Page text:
A British debut feature from a very promising writer/director.


Kim Spearman and Joshua Glenister 


It has of late been most encouraging to find that there are so many talented new filmmakers around. Guy Davies, the writer and director of Philophobia, is the latest to emerge, this being his first feature. His choice of material is relatively conventional but he brings to it a certainty of touch on more than one level. Philophobia was shot in the Five Valleys around Stroud in Gloucestershire and it combines a fine sense of place with an eye for maintaining an intimate feel to the story despite the film being shot in the 'Scope format. It is a ratio with which Davies seems to be totally at ease.


I call the tale conventional since this is a study of school friends in their last term with the focus on three boys in particular, a familiar enough set-up on screen. The key figure here is Kai (Joshua Glenister). He is the most intelligent of the three and has ambitions to become a writer that are encouraged by his English teacher (Harry Lloyd). We are also privy to Kai's thoughts which reveal to us his desire to get away from this area with its limited opportunities in order to find his own freedom in the wider world. His close pals, Sammy (Charlie Frances) and Megsy (Jack Gouldbourne), have less chance to leave and are likely to stay put whatever their feelings on that score might be. Meanwhile, all three are eager to participate in pranks to mark the end of their last school term extending from stealing forks from the kitchen to a naked midnight run. As for Kai, his other chief concern is his fascination with the girl who lives opposite, Grace (Kim Spearman). Unfortunately for him she has an existing boyfriend, Kenner (Alexander Lincoln), who is possessive and hostile to any rival. Grace herself seems equivocal over whether or not she wants this commitment.


The material may cover little new ground but Davies shows real directorial skills (one critic saw in one of this film's opening scenes an echo of A Short Film about Love and it is easy to believe that Kieslowski's piece is one with which Davies is familiar). Furthermore, when it comes to making these adolescents wholly persuasive the writing carries great conviction and the actors all live up to the confidence placed in them. For such material Philophobia is admittedly unexpectedly long (a little over two hours) but in the first half the unhurried pace is an asset in that it gives time to present us with characters who fully live and breathe. Later on, however, Davies's judgment tends to falter. The episode of the naked night-time dash is far too incidental to justify the time allotted to it, especially since this occurs just when the main dramatic thread (the tensions and outcome of the potential romantic triangle) cries out to be given its head. When that thread does provide the film with its climax, Davies comes up with a very neat touch at the very end, yet this climax doesn't as a whole serve as an effective and natural conclusion to all that has gone before. To that extent one can criticise the screenplay just as one scene featuring a circling camera is so irritatingly self-indulgent that the direction at that point seems utterly misjudged. But, these elements apart, there is so much quality work here that there is no doubt at all but that Philophobia marks out Guy Davies as a filmmaker to watch.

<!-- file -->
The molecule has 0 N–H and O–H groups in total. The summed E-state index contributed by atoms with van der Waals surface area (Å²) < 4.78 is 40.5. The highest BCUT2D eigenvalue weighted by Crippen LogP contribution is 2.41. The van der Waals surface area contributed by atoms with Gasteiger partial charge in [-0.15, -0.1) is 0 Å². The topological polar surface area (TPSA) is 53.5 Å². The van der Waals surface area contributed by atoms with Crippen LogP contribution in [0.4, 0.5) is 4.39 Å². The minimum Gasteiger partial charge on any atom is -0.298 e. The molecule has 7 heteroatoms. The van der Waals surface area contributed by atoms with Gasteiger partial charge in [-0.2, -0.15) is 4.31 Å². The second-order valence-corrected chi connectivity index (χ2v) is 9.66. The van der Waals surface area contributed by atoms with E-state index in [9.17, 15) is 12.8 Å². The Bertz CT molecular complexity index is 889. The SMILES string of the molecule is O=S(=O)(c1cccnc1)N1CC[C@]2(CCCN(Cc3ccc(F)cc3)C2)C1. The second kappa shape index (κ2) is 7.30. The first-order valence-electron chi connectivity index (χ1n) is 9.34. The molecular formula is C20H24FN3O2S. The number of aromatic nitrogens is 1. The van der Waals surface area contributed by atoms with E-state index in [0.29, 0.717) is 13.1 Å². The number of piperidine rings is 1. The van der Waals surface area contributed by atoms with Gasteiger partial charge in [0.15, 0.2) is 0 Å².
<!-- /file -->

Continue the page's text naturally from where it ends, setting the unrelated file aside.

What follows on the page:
Unexpectedly, I just need to add a footnote relating to the title. The film should not be confused with another 2019 movie which opted for the same title save that it chose to spell out its meaning: Ty Cole's Philophobia or The Fear of Falling in Love.




Cast: Joshua Glenister, Kim Spearman, Jack Gouldbourne, Charlie Frances, Alexander Lincoln, Harry Lloyd, James Faulkner, Kate Isitt, Grace Englert, Elizabeth Healey, Marc Danbury, Windson Liong, Emile Stride, James Graeme.


Dir Guy Davies, Pro Matthew Cook, Toby E. Cook and Guy Davies, Screenplay Guy Davies, from a story by Matthew Brawley, Ph Stefan Yap, Pro Des Elena Isolini, Ed David Freeman and Tim Hawkins, Costumes Verity May Lane, Dialect coach Katherine Hook.


123 mins. UK. 2019. Rel: 30 October 2020. Available in cinemas. Cert. 15.